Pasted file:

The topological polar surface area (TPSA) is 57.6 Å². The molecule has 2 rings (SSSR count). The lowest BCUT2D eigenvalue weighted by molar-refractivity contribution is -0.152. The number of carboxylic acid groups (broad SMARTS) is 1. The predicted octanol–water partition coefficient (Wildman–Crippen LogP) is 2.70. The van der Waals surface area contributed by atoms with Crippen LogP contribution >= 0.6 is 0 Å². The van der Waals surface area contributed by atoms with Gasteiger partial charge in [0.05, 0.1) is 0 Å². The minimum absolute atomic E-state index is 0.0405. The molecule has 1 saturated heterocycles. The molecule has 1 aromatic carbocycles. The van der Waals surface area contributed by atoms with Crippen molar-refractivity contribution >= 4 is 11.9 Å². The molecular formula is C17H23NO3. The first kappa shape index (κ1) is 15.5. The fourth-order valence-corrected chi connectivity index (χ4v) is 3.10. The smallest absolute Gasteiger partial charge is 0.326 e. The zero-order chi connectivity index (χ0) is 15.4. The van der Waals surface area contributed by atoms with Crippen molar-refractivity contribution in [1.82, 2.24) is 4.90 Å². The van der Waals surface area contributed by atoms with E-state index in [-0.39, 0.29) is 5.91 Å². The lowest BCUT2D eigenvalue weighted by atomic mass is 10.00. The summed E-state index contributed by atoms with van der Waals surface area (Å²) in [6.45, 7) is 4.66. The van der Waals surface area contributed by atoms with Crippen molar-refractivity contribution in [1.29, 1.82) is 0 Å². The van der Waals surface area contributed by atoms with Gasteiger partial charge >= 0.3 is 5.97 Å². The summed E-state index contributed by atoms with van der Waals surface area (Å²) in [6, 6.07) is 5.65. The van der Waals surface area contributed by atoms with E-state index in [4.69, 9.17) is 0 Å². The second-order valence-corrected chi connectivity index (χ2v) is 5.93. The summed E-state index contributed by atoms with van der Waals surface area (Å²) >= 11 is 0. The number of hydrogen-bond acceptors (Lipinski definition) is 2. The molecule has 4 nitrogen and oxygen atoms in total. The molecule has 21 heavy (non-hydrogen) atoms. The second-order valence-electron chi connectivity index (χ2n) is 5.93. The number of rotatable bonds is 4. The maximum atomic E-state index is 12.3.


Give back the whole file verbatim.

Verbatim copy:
The topological polar surface area (TPSA) is 57.6 Å². The molecule has 2 rings (SSSR count). The lowest BCUT2D eigenvalue weighted by molar-refractivity contribution is -0.152. The number of carboxylic acid groups (broad SMARTS) is 1. The predicted octanol–water partition coefficient (Wildman–Crippen LogP) is 2.70. The van der Waals surface area contributed by atoms with Crippen LogP contribution >= 0.6 is 0 Å². The van der Waals surface area contributed by atoms with Gasteiger partial charge in [0.05, 0.1) is 0 Å². The minimum absolute atomic E-state index is 0.0405. The molecule has 1 saturated heterocycles. The molecule has 1 aromatic carbocycles. The van der Waals surface area contributed by atoms with Crippen molar-refractivity contribution >= 4 is 11.9 Å². The molecular formula is C17H23NO3. The first kappa shape index (κ1) is 15.5. The fourth-order valence-corrected chi connectivity index (χ4v) is 3.10. The smallest absolute Gasteiger partial charge is 0.326 e. The zero-order chi connectivity index (χ0) is 15.4. The van der Waals surface area contributed by atoms with Crippen molar-refractivity contribution in [1.82, 2.24) is 4.90 Å². The van der Waals surface area contributed by atoms with E-state index in [-0.39, 0.29) is 5.91 Å². The lowest BCUT2D eigenvalue weighted by atomic mass is 10.00. The summed E-state index contributed by atoms with van der Waals surface area (Å²) in [6.45, 7) is 4.66. The van der Waals surface area contributed by atoms with Crippen molar-refractivity contribution in [1.29, 1.82) is 0 Å². The van der Waals surface area contributed by atoms with Gasteiger partial charge >= 0.3 is 5.97 Å². The summed E-state index contributed by atoms with van der Waals surface area (Å²) in [6, 6.07) is 5.65. The van der Waals surface area contributed by atoms with E-state index in [4.69, 9.17) is 0 Å². The second-order valence-corrected chi connectivity index (χ2v) is 5.93. The summed E-state index contributed by atoms with van der Waals surface area (Å²) >= 11 is 0. The number of hydrogen-bond acceptors (Lipinski definition) is 2. The molecule has 4 nitrogen and oxygen atoms in total. The molecule has 21 heavy (non-hydrogen) atoms. The second-order valence-electron chi connectivity index (χ2n) is 5.93. The number of rotatable bonds is 4. The maximum atomic E-state index is 12.3.